I remember the first time the destructive nature of wild hogs was driven home in my mind. It was some years back, and I was riding a four-wheeler down an old gravel road on Cat Island NWR when I came across some rootings.

I might have been running that old Kawasaki a little too fast, and when I said I “came across” those rootings, what I mean is that I hit them wide open and almost flipped the bike.

Man, it was like running across a rowed field at 30 mph.

The thing that amazed me is that this wasn’t just a dirt road. Nor was it a loosely graveled path. No, the road was hard-packed shell. It was like concrete, seemingly impervious to damage. The hogs didn’t seem to notice.

I’ve never seen a pig from a deer stand, but I’ve come across other examples of the animals’ destructive behavior. I’ve had them find corn piles meant for deer and leave nothing but rootings, and I’ve seen how spiteful they can be when corn is in feeders.

I’ve also spent time with some die-hard hog hunters, who just love the creatures. Now, to be fair, these guys can’t be all there: I mean, they slip in behind pissed-off hogs and grab their back legs after dogs bay them up against bluffs. Some of the craziest stuff I’ve every seen — especially since the pigs were slicing and dicing dogs when the hunters grabbed them.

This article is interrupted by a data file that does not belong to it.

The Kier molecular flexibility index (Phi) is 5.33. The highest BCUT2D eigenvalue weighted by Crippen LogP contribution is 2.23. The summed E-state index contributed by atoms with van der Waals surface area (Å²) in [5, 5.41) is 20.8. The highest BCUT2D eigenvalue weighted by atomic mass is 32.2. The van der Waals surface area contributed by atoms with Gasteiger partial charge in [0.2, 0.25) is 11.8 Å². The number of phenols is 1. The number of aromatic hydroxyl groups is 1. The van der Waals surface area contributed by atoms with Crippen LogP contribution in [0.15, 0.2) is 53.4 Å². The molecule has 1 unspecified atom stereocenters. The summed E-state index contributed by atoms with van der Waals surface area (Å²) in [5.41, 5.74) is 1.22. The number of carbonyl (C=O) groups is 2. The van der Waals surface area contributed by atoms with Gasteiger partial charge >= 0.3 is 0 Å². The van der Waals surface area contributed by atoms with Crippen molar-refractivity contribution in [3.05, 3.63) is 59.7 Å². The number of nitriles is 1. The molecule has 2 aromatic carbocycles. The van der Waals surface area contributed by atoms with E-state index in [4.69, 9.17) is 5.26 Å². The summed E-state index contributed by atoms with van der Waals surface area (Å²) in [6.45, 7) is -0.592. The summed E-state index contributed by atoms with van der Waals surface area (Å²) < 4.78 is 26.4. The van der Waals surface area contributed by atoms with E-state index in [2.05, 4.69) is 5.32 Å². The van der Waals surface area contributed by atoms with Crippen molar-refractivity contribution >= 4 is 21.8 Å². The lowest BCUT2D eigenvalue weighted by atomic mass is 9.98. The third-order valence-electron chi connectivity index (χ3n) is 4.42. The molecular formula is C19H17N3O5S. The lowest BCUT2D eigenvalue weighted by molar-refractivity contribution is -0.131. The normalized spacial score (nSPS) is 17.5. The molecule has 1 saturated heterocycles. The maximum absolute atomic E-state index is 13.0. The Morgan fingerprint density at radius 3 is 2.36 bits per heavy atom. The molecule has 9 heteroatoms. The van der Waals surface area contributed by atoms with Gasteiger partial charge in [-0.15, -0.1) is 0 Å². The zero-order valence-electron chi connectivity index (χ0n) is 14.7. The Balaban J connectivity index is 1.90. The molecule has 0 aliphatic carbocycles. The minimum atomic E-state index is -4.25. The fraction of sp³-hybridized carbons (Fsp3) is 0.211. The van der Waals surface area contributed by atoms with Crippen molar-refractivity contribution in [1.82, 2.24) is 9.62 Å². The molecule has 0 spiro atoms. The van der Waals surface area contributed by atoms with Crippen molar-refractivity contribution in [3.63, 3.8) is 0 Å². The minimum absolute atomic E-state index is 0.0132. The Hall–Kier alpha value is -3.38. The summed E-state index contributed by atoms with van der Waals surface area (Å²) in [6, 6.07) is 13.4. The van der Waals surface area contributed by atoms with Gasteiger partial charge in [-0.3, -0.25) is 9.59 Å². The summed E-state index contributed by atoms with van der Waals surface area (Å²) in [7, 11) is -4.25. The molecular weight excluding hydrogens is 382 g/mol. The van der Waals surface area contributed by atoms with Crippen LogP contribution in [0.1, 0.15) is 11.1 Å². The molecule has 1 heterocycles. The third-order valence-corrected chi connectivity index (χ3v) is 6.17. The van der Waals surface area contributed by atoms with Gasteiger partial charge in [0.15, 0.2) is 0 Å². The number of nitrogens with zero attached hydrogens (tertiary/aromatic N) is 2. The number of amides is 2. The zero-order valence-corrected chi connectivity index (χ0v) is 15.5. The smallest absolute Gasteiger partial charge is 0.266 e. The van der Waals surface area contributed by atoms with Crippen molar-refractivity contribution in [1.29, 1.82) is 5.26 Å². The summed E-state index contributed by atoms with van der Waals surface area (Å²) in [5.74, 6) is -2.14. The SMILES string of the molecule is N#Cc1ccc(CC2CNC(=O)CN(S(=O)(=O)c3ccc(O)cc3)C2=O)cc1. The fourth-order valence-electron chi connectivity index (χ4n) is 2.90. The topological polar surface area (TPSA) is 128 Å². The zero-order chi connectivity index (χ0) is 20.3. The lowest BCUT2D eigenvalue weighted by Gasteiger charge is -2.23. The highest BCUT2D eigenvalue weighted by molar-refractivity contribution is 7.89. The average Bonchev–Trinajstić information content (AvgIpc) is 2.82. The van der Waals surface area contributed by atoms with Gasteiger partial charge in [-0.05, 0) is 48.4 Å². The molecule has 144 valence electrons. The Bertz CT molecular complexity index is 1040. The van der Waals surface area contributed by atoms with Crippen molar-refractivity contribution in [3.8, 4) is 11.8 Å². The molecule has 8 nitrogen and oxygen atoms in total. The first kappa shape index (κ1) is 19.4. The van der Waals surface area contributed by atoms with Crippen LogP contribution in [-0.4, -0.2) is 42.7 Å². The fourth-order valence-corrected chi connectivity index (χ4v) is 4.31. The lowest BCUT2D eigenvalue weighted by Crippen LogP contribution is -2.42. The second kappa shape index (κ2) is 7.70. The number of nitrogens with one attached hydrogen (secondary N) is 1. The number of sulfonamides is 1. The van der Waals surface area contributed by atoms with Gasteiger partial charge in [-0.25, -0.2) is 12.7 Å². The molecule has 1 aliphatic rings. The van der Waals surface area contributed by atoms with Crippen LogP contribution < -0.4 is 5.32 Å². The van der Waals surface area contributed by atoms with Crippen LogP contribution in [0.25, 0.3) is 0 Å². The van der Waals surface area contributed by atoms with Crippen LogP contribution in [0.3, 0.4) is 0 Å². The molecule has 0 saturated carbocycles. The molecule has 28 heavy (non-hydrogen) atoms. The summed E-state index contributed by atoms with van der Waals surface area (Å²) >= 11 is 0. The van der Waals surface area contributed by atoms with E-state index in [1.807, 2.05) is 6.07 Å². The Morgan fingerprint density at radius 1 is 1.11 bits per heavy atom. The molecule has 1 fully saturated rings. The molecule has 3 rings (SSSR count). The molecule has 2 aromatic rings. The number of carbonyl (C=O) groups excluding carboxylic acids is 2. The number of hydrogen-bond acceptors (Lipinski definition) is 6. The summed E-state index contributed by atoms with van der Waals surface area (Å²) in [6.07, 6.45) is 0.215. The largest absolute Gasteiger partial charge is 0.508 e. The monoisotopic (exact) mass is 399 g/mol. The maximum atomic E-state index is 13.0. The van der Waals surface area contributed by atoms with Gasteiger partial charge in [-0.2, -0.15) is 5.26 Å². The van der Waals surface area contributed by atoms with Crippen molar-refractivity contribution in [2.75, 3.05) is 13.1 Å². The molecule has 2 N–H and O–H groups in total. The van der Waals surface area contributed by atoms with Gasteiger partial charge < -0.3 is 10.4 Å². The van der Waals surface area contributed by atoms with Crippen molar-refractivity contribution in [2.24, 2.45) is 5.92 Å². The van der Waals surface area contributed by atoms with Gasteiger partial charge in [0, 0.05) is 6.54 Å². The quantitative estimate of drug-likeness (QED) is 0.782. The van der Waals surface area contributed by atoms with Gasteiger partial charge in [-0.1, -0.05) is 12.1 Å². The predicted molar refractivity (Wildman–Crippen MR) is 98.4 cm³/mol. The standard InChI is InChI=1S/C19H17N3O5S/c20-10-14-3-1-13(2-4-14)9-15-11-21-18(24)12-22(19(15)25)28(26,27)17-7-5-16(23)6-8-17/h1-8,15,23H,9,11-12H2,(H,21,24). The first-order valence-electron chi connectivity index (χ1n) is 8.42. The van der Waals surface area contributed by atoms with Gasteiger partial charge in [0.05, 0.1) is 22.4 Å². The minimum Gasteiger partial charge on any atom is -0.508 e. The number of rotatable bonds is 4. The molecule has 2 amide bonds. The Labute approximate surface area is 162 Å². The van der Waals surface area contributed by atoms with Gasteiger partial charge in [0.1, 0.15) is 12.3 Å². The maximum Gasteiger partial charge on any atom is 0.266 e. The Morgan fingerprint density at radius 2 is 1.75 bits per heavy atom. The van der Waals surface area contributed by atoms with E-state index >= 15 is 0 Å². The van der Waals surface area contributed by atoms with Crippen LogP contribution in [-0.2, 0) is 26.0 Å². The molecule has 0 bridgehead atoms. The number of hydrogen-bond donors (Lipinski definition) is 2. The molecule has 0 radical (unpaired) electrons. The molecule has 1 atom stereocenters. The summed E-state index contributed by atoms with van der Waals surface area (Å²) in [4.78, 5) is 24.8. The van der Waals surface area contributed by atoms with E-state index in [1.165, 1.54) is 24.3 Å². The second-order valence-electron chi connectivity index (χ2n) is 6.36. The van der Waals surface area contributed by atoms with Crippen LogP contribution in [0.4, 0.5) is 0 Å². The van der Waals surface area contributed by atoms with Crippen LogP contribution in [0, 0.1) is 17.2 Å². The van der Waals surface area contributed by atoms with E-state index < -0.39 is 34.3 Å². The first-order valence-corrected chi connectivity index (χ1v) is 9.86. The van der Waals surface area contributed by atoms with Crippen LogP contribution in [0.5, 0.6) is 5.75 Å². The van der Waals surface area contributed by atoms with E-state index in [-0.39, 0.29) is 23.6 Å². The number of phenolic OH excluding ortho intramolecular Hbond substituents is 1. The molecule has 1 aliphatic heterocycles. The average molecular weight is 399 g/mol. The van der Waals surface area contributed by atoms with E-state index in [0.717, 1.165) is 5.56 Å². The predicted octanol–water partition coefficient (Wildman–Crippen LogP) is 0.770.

The fact is that hogs and deer don’t mix well. When hogs move onto a piece of property, deer at the very least become more difficult to hunt. At worst, they just find other locales.

The plague that once was a curiosity for many hunters has become a pandemic across the South. So it’s always been perplexing that there are any regulations on shooting them, even during open hunting seasons. Well, I understand concerns that some nefarious folks would use nighttime hunting opportunities during the fall to spotlight deer, but those poachers aren’t waiting until the state OKs after-dark pursuit of hogs — they already headlight deer. So the current restriction just doesn’t make sense.

And the fact is that hogs don’t walk around a lot during the daytime; they normally can be found right around sunrise, and then disappear until the sun sets. They also are a LOT smarter than deer and quickly go completely nocturnal. So the only real way to control the population is to allow nighttime hunting.

That’s why it is so encouraging to see a Louisiana Wildlife and Fisheries Commission proposal to allow us to stay in the woods after the sunset to shoot hogs during hunting seasons.

I know there are plenty of deer hunters hoping this proposal receives final approval. Then hogs won’t have any time during which they can operate with impunity.¬†